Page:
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US urges Myanmar to ease tensions

The US ambassador to the UN urged Myanmar on Thursday to intervene to stop communal violence there and protect humanitarian workers in the volatile western state of Rakhine. Myanmar, formerly called Burma, has been shaken by religious unrest in recent years with at least 250 people killed in Buddhist-Muslim clashes since 2012. Violence forced humanitarian workers to flee Rakhine earlier this month, leaving thousands facing looming food and water shortages.

U.S. envoy Power urges Myanmar action to stop Rakhine violence

UNITED NATIONS (Reuters) - U.S. ambassador to the United Nations Samantha Power on Thursday urged the Myanmar government to intervene in Rakhine State to stop violence between ethnic Rakhine Buddhists and Rohingya Muslims and ensure the delivery of humanitarian aid. Power's remarks came after U.N. special adviser on Myanmar Vijay Nambiar briefed the 15-member U.N. Security Council on Thursday on the crisis in the country formerly known as Burma.

Reporters charged with defamation remanded on bail in Thailand

By Amy Sawitta Lefevre PHUKET, Thailand (Reuters) - Two journalists were remanded on bail in Thailand on Thursday on charges of criminal defamation and other offences in connection with a story they published on the trafficking of Muslim minority Rohingya people from Myanmar. Alan Morison, an Australian, and Thai national Chutima Sidasathian published a story last July for the Phuketwan news website about Rohingya boat people who had fled Myanmar and were mostly trying to get to Malaysia.

Myanmar's first census in three decades extended amid controversy

By Paul Mooney YANGON (Reuters) - A group of women dressed in green sarong-like longyis and simple white blouses stand around a table piled with census forms, entering neat notations on spreadsheets by hand. The women will have to go through 37,579 family census forms, according to officials, using calculators to tally the total numbers because they have no access to computers.

Myanmar's first census in three decades completed amid controversy

By Paul Mooney YANGON (Reuters) - A group of women dressed in green sarong-like longyis and simple white blouses stand around a table piled with census forms entering neat notations on spread sheets by hand. The women will have to go through 37,579 family census forms in the next 24 hours, according to officials, using hand calculators to tally the total numbers because they have no access to computers.

Myanmar wraps up controversial census

Myanmar census takers made their final rounds Thursday in the country's first population tally in three decades, which triggered international concern over a refusal to recognise the stateless Rohingya. More than 10 million households have taken part in the survey, according to official figures for the first 10 days of the 12-day exercise, which is designed to plug widespread information gaps in the poverty-stricken nation.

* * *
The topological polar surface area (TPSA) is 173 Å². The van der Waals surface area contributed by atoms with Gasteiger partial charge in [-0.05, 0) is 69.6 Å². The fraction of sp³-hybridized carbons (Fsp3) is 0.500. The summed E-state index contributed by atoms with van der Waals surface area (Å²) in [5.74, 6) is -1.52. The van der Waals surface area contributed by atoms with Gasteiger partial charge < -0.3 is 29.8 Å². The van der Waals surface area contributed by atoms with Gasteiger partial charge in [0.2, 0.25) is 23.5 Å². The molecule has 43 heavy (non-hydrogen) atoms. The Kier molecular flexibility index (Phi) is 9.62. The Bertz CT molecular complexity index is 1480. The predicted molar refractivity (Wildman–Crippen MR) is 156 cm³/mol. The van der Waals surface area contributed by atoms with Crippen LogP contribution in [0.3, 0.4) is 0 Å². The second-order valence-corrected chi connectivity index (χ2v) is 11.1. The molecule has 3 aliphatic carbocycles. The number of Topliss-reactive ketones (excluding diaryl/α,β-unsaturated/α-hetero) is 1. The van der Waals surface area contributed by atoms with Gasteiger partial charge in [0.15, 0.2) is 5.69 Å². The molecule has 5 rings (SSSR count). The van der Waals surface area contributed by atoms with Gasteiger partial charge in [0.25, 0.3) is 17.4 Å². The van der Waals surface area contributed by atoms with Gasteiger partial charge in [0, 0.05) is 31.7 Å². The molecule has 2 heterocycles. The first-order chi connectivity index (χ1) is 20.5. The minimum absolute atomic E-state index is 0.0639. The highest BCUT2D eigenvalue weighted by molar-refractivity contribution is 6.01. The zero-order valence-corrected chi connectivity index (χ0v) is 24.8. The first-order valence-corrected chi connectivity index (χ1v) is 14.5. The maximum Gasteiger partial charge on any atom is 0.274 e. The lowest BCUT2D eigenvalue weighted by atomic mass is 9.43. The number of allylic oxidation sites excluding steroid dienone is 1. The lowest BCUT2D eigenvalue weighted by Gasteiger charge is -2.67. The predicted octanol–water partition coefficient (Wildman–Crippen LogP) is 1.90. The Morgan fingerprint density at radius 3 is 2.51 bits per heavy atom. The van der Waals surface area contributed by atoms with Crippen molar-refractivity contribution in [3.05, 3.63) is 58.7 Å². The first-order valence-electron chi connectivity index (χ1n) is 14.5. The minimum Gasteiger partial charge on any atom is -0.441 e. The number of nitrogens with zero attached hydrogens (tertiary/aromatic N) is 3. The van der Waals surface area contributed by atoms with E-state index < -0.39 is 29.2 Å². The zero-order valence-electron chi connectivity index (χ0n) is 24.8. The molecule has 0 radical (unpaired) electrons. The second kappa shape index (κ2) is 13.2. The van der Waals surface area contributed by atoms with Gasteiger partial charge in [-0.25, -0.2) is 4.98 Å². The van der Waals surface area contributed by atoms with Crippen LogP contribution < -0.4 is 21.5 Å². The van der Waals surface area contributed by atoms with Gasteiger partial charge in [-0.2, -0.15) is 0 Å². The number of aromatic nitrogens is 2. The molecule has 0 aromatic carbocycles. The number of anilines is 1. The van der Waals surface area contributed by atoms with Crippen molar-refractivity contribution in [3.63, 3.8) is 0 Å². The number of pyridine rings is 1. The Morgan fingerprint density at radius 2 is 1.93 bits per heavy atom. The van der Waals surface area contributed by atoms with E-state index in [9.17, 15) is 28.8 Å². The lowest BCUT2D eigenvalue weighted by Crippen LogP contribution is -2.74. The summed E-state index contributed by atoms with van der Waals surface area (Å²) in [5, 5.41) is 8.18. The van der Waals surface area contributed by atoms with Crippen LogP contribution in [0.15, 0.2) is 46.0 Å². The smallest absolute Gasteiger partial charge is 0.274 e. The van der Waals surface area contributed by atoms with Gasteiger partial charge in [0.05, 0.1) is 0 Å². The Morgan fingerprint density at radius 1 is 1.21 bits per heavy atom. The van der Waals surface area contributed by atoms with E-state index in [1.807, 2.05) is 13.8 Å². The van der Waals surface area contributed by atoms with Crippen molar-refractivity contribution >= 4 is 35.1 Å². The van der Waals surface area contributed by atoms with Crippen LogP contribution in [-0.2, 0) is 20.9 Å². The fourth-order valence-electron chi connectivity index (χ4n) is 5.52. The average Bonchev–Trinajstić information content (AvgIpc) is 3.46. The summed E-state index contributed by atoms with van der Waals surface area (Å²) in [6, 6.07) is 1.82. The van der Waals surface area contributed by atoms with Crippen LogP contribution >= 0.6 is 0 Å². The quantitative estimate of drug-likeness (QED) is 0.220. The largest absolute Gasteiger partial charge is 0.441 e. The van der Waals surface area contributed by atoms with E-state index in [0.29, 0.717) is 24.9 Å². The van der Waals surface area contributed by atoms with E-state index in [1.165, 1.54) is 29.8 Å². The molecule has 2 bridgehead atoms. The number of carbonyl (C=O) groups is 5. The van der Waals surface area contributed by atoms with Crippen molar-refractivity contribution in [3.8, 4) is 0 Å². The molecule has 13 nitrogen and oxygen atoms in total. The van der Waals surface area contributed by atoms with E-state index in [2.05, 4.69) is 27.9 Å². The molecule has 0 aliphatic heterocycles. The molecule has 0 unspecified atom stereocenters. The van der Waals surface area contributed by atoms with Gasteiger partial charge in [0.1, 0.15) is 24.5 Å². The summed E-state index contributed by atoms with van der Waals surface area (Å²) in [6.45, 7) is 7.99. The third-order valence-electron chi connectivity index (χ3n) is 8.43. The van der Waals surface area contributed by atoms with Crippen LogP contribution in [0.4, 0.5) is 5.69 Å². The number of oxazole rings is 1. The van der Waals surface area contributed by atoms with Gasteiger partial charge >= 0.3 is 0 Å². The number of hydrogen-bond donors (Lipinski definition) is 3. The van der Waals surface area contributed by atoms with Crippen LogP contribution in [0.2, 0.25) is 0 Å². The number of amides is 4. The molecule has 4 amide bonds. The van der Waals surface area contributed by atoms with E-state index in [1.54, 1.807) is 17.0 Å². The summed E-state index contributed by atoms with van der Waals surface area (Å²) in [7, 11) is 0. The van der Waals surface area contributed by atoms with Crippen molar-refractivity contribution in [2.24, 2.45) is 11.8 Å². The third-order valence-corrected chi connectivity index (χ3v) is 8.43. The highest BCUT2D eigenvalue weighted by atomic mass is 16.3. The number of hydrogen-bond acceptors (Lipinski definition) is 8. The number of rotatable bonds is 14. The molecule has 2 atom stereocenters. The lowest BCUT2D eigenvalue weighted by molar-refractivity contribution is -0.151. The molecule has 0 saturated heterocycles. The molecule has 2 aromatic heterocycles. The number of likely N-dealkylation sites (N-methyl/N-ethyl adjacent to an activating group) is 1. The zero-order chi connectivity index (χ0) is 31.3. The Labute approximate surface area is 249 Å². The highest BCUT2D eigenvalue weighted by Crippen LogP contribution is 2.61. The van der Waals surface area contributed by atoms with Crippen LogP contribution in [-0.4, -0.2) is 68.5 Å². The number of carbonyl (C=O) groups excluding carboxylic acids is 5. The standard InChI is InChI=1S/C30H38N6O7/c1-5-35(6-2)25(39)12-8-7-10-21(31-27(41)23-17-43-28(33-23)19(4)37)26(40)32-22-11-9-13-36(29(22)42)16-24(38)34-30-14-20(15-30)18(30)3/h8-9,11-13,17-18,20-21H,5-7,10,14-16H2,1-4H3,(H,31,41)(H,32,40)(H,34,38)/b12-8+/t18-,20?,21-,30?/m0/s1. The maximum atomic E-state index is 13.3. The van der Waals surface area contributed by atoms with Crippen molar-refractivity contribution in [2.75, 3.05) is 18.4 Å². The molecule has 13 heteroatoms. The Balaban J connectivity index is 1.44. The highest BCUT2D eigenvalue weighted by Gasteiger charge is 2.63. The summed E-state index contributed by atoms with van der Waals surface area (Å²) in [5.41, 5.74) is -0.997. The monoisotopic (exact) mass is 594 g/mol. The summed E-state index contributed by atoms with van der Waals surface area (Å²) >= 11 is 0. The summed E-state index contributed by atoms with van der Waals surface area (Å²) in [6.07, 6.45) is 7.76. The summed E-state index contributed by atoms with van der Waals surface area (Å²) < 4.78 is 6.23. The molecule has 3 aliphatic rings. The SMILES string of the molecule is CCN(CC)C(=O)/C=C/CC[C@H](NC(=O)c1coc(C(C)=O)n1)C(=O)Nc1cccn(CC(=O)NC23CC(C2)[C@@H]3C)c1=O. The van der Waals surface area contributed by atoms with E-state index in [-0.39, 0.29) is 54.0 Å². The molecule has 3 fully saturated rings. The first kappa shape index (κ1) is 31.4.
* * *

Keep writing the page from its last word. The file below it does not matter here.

UN envoy raises alarm over west Myanmar 'persecution'

Acute shortages of water and medical treatment in western Myanmar following attacks on humanitarian groups are the latest hardships imposed on Rohingya Muslims that "could amount to crimes against humanity", a UN expert said Monday. The United Nations' human rights envoy to the country, Tomas Ojea Quintana, said a wave of attacks against aid organisations had choked off health, water and food supplies, increasing the vulnerability of the Rohingyas.

UN envoy urges Myanmar to allow aid access to Rohingyas

YANGON (Reuters) - A U.N. envoy on Monday urged Myanmar to allow the return of aid groups forced to flee attacks in Rakhine state, warning their departure threatened "severe consequences" for Muslims sheltering in camps from violence by majority Buddhists. Tomas Ojea Quintana, the U.N.'s Special Rapporteur on the human rights situation in Myanmar, said water shortages could reach critical levels within a week in some displacement camps, where 140,000 people live as a result of communal conflict since 2012.

UN envoy raises alarm over west Myanmar 'persecution'

Acute shortages of water and medical treatment in western Myanmar following attacks on humanitarian groups are the latest hardships imposed on Rohingya Muslims that "could amount to crimes against humanity", a UN expert said Monday. The United Nations' human rights envoy to the country, Tomas Ojea Quintana, said a wave of attacks against aid organisations had choked off health, water and food supplies, increasing the vulnerability of the Rohingyas.

Humanitarian crisis looms in western Myanmar as foreign aid workers leave

DHAECHAUNG VILLAGE, Myanmar (Reuters) - With food stocks dwindling and prices rising by the hour in his camp for displaced Rohingya in Myanmar's Rakhine state, Hla Maung decided to ask a friend in the neighboring village for food.
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